A Rivalry With Deep Roots

by @SixersHistory's Curtis Harris

For a three-season era, the 76ers were seeing red under the domination of Billy Cunningham.

After being an indispensable sixth man on the 1967 title team, the super sub became a superstar in the summer of 1968 when Wilt Chamberlain was traded to the Los Angeles Lakers.

The change in superstars coincided with a notable jersey alteration for the 1968-69 season as well, as the road ‘PHILA’ uniforms became crimson red for the first time. The color change persisted through the 1970-71 season.

The firebrand Cunningham took to the red quite nicely, as his scoring average rose from 18.9 to 24.8 points per game, and his rebounding  lept from 7.6 to 12.8 boards per game.

Former Laker Archie Clark – acquired in the Wilt trade – responded well in his first season on the Sixers (13.5 PPG), but he would assume a larger role as time went on. The venerable vets Chet Walker (18 PPG, 7.8 RPG) and Hal Greer (23.0 PPG, 5.0 APG, 5.3 RPG) were of their usual All-Star vintage.

Put it all together, and the Sixers stunned the NBA by going 55-27 in their post-Wilt season. In fact, Chamberlain’s Lakers finished with the exact same record despite boasting Jerry West and Elgin Baylor.

Cunningham finished third in MVP voting behind Baltimore’s Wes Unseld and New York’s Willis Reed.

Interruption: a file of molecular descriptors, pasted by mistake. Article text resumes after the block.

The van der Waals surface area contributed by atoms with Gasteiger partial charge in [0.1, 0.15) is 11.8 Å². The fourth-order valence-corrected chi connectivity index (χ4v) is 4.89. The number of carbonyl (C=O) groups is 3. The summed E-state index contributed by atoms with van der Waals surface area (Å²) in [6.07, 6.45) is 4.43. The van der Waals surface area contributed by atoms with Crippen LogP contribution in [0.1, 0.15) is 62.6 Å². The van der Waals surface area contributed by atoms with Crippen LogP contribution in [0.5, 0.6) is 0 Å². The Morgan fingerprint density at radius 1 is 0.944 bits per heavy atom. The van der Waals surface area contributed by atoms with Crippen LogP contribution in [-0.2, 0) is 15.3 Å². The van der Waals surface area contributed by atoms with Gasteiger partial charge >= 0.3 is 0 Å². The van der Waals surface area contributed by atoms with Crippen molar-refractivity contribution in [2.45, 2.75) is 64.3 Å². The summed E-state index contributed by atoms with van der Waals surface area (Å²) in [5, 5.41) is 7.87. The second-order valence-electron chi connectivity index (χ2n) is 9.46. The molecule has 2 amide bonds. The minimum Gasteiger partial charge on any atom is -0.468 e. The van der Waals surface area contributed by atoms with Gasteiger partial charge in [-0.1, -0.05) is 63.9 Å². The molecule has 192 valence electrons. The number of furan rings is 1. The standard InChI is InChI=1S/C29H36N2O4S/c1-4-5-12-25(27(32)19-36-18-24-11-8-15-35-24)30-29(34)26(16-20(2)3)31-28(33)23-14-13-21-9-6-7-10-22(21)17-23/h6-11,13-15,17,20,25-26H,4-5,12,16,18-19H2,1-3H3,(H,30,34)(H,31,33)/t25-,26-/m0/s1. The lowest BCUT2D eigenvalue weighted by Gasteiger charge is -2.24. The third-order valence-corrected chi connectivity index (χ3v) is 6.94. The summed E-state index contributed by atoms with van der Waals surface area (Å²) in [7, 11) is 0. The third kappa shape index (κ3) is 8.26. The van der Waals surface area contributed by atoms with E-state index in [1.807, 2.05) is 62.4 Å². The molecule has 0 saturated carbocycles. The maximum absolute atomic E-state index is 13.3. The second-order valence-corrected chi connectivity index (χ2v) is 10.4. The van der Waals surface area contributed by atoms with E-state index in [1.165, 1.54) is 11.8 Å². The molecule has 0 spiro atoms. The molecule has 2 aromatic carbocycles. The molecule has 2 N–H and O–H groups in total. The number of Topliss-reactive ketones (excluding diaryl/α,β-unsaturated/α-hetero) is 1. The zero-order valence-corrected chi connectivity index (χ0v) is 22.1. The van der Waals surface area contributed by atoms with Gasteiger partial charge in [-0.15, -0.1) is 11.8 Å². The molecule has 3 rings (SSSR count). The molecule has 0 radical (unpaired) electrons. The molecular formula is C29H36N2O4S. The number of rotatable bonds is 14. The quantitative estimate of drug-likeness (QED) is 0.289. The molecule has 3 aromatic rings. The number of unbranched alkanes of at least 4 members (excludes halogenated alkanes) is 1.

The surprising Sixers, unfortunately, proved only to be the second-most shocking hoops development of 1969.

The aging Bill Russell in his final season gave the NBA one more unexpected title run, as his Celtics upset the favored the Sixers in the playoffs… and then upset the favored Knicks… and then upset the favored Lakers en route to the championship.

Then, in the summer of 1969, Walker was traded to the Chicago Bulls for Jim Washington. Washington was a fine player and superior rebounder, but he couldn’t replace the totality of Walker’s production. Chet the Jet would end his career a seven-time All-Star and was still on automatic averaging about 20.0 points per game till the day he retired in 1975.

Precipitating that trade was a devastating Achilles injury to center Luke Jackson during the 1969 season. His injury represented the loss of 14.0 points and 11.0 rebounds a game, plus some bruising interior defense. Although Big Luke would return and play through the 1972 season, he was understandably not the same force post-injury.

A core of Cunningham, Greer, and Clark, plus Walker and a healthy Jackson would have been a beastly challenge for anyone in the East.

But the trade and injury happened, so it was Cunningham soldiering on with guards Greer and Clark as the leaders of the plucky Sixers. The trio averaged nearly 68.0 points per game for the 1969-70 season, as the team racked up a 42-40 record. Its reward was a matchup against the Milwaukee Bucks, a franchise surging on the power of rookie sensation Kareem Abdul-Jabbar.